A vicious TV ad attacking state Supreme Court Justice Charlie Wiggins is unacceptable and harmful.

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THIS election season is bad enough without vicious mudslinging in Washington State Supreme Court races.

The raft of newcomers challenging the three incumbent justices and highlighting court issues are welcome.

Fear-inducing TV ads attacking Justice Charlie Wiggins are not welcome, however, and will have a negative effect extending beyond the election.

This editorial board endorsed Judge Dave Larson, Wiggins’ challenger. A Federal Way Municipal Court judge, Larson is a former school-board president who would bring fresh perspectives on critical education cases the court is refereeing.

Even so, the independently funded attack ad, paid for by wealthy contributors who want change on the court, is unacceptable.

Echoing the notorious Willie Horton ad targeting the 1988 presidential campaign of Michael Dukakis, the piece attacking Wiggins wrongly asserts that he’s playing politics and putting children at risk by releasing pedophiles.

The ad refers to a May ruling written by Wiggins, that was supported by the court majority, which was indeed problematic. It revolved around constitutional questions of whether police gave required warnings before making a warrantless search of an Ephrata home in 2009. Police were responding to a tip that Michael Budd had child pornography and was messaging minors.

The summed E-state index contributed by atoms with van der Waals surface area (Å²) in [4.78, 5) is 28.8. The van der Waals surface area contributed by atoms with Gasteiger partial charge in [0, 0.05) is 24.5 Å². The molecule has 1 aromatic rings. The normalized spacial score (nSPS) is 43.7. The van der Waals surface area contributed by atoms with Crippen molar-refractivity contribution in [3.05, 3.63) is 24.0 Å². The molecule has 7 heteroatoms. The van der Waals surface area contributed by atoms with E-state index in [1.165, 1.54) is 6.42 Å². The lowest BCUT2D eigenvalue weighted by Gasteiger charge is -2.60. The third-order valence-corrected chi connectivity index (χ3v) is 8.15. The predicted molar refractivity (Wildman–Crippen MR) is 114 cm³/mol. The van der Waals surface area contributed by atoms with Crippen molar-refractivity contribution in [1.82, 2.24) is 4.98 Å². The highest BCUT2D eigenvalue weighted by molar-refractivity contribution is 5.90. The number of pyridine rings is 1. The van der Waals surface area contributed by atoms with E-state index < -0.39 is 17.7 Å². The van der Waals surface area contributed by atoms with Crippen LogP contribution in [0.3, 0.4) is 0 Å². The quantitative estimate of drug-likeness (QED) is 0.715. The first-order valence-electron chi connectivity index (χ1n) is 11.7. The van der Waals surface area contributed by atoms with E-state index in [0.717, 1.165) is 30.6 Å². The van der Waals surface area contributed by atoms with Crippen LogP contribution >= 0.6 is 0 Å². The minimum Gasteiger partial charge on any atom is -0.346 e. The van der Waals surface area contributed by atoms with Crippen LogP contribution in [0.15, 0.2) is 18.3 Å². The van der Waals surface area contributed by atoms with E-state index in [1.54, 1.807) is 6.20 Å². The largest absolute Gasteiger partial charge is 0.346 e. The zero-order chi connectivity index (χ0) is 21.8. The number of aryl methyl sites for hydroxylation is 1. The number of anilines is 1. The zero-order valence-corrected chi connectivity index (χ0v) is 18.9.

The ruling upheld a state Court of Appeals finding that police erred, and those charges against Budd were dismissed. He was then arrested in Yakima earlier this month for allegedly attempting to solicit sex with a 14-year-old.

Larson cites the Budd case as an example of “unworkable” criminal-justice writings by Wiggins. That’s a worthy campaign point, but it doesn’t justify smearing a justice — and the court majority — as endangering children.

Voters should also be aware that a handful of Washington’s wealthiest residents are spending a small fortune on political-action committees to unseat Wiggins.

Higher engagement in state politics should be a positive development, especially when it’s motivated by concerns about improving education opportunities for Washington children.

But extreme politicking will erode the public’s faith in the court’s independence. Even the worthiest candidate would suffer if it appears their seat were won with the nastiest ads money can buy.